2. This is one where I agree with your hedging. I personally feel like prompts can lead to great stories and publishable material, but one should never approach them that way. My experience has taught me that their value is in letting go of the critical voice and exploring something new, whether vague or specific, to see where it might lead. Mostly I treat them like a creative challenge to see if I can come up with something entertaining within the confines of the prompt.

    However, if a story comes to a writer unbidden from the ether, then by all means, grab that sucker by the horns and ride it! I feel that’s what you’re getting at. One should be open to both sources for creative material.

    • Absolutely. I didn’t mean to say that authors should ONLY use writing prompts (even me, who has had a lot of success with them), but that they can be a useful tool. Stories that come to you from that dim misty place in your brain that creates ideas when you least expect are awesome, and I definitely cherish those moments.

  3. So true.
    The 2nd kind of prompts is my favorite, too. I feel like I’m just getting started with them. There seems to be no limit to what one can come up with.

  4. I’ve worked with all three of the prompt ‘types’ that you’ve described, and the quick-write photo or expression works best for me as it often produces work that might sell. The NYCMM type prompt is mentally challenging and I enjoy it. But it often produces a story that’s hard to place because the story arc has had to accommodate some strange combinations. A too-wide prompt doesn’t do much for me, although I know it works for some people. Even without someone else setting a prompt though I find an overheard conversation, the lyrics of a song, even an object can provide a prompt (often unexpected) that leads to a story. I guess that’s where our our writer’s notebooks prove good value for new material.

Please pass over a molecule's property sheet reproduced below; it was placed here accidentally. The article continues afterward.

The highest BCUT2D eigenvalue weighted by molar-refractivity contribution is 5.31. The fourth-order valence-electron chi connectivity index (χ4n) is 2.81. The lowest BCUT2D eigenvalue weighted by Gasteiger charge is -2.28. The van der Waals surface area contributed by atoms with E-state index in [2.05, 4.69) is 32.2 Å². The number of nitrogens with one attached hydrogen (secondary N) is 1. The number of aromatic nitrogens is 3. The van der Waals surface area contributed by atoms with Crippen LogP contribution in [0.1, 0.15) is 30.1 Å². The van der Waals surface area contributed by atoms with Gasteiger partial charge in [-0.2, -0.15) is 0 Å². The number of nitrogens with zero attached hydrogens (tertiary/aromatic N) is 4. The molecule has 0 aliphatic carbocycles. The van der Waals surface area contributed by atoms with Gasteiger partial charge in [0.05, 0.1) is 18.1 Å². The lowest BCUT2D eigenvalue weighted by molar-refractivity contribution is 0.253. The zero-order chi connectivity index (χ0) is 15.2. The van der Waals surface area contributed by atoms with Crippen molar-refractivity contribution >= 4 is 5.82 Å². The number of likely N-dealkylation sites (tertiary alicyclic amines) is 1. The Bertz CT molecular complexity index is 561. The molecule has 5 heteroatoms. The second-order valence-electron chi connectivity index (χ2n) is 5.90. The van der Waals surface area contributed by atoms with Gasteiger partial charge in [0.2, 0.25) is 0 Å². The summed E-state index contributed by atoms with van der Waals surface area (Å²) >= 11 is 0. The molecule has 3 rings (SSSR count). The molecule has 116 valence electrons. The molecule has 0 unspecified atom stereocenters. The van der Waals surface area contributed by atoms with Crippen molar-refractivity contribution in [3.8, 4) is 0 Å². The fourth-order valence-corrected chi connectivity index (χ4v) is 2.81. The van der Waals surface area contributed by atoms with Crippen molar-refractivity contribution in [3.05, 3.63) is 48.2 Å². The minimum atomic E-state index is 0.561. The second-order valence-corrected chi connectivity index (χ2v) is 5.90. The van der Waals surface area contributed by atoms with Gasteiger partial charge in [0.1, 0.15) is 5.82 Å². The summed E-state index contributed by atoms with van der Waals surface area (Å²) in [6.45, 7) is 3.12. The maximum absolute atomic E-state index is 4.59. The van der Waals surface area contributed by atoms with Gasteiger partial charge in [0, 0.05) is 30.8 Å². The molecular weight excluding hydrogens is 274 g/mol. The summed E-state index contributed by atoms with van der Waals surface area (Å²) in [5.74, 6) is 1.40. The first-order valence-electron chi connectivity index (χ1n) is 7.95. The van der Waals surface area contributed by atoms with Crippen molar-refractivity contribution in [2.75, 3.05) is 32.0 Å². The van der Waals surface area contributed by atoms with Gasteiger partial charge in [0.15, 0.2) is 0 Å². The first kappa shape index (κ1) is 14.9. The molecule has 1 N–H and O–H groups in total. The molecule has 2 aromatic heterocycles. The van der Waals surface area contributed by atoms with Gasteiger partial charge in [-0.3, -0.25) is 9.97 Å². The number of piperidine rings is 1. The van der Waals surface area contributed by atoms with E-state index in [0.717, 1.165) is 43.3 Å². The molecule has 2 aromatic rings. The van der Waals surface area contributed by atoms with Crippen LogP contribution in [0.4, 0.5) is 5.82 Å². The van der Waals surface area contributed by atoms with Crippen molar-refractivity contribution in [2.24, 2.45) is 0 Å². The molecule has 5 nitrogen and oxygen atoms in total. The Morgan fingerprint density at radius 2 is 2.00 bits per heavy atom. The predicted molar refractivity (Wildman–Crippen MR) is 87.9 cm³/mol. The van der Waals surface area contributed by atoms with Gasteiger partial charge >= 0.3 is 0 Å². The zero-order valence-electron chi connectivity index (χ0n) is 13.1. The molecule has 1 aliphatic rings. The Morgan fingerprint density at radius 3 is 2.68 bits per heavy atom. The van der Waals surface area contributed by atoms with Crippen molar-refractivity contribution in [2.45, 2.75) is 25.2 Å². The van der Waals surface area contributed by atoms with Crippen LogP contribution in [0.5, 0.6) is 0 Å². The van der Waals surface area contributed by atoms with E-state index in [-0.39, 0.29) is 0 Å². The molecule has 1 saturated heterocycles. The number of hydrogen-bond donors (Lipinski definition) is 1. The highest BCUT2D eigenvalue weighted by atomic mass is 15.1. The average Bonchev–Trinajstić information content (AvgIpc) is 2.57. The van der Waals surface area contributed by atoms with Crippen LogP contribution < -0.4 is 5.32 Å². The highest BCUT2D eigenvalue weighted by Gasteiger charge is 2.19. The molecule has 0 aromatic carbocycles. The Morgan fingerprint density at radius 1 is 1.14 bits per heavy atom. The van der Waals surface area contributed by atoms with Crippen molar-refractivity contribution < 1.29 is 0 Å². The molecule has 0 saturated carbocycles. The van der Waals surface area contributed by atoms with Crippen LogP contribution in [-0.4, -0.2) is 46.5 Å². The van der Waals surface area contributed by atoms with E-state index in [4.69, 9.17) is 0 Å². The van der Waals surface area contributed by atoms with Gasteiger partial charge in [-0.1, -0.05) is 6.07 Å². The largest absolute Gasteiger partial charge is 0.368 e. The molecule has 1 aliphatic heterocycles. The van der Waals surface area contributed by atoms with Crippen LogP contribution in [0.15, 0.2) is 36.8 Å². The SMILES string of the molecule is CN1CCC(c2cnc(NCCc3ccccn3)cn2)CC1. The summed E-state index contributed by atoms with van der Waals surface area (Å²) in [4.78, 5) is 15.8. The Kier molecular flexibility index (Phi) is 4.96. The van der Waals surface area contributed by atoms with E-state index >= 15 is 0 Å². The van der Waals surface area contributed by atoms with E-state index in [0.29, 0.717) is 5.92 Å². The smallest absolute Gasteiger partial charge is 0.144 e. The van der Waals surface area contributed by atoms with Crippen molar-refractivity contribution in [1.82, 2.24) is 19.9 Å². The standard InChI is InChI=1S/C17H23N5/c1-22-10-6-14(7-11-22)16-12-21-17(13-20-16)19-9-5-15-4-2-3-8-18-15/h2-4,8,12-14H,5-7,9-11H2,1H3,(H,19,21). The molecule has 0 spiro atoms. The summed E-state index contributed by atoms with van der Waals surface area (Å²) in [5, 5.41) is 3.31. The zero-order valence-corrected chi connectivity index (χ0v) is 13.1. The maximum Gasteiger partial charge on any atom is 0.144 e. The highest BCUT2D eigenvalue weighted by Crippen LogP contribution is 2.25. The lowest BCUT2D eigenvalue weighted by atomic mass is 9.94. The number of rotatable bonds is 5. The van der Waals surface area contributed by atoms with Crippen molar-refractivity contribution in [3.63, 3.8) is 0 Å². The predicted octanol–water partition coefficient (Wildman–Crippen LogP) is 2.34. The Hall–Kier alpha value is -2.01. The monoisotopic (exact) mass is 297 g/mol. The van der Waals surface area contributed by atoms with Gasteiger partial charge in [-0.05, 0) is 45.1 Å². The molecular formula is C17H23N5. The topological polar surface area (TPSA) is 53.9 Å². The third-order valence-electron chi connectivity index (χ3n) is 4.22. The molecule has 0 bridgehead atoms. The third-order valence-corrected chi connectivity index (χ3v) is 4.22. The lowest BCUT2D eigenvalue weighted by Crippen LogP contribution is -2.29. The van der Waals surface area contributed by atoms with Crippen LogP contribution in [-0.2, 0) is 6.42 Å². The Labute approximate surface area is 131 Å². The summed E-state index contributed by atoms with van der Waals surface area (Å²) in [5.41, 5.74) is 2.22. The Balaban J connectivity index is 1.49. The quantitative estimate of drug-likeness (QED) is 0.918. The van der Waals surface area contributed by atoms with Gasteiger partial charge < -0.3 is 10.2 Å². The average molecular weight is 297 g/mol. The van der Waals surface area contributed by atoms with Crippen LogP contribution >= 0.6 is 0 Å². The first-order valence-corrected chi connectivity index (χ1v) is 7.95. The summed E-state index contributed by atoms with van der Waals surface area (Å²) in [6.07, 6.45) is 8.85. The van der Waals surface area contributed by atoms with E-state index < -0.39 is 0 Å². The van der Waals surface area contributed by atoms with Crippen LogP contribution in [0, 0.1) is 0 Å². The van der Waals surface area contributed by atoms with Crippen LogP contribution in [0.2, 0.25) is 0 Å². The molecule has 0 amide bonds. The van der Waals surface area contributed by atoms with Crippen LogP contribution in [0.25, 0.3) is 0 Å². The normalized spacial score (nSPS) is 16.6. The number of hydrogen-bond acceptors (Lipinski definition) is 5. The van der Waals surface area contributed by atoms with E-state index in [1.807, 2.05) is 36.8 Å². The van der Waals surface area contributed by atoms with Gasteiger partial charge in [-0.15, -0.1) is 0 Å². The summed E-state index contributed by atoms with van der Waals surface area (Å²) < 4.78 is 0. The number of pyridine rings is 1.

5. I have a love hate relationship with prompts. They work; I immediately start thinking up a story. But that’s why I hate them too. A prompt will often distract me from my writing currently underway. That’s why I usual avoid prompts until I’m looking for a new idea.

    That said, my first professional sale (due out in Sept) resulted from a prompt. The prompt was type 3 on your list, and that market rejected my story. So a changed a couple things, and a year or so later now it sells. This is an odd game we play.

    • Heh, yeah, it is certainly an odd and often frustrating game we play.

      Congrats on the sale. I’ve yet to sell a story that began life as a category three prompt, though I haven’t written too many of those.

  6. Some prompts can be inspirational, depending on whether that prompt triggers something from within. It’s about finding the write/right key to open the imagination with the write/right prompt for me.

  7. Pingback: Repost: Writing Prompts: Stirring or Stifling? | ARMAND ROSAMILIA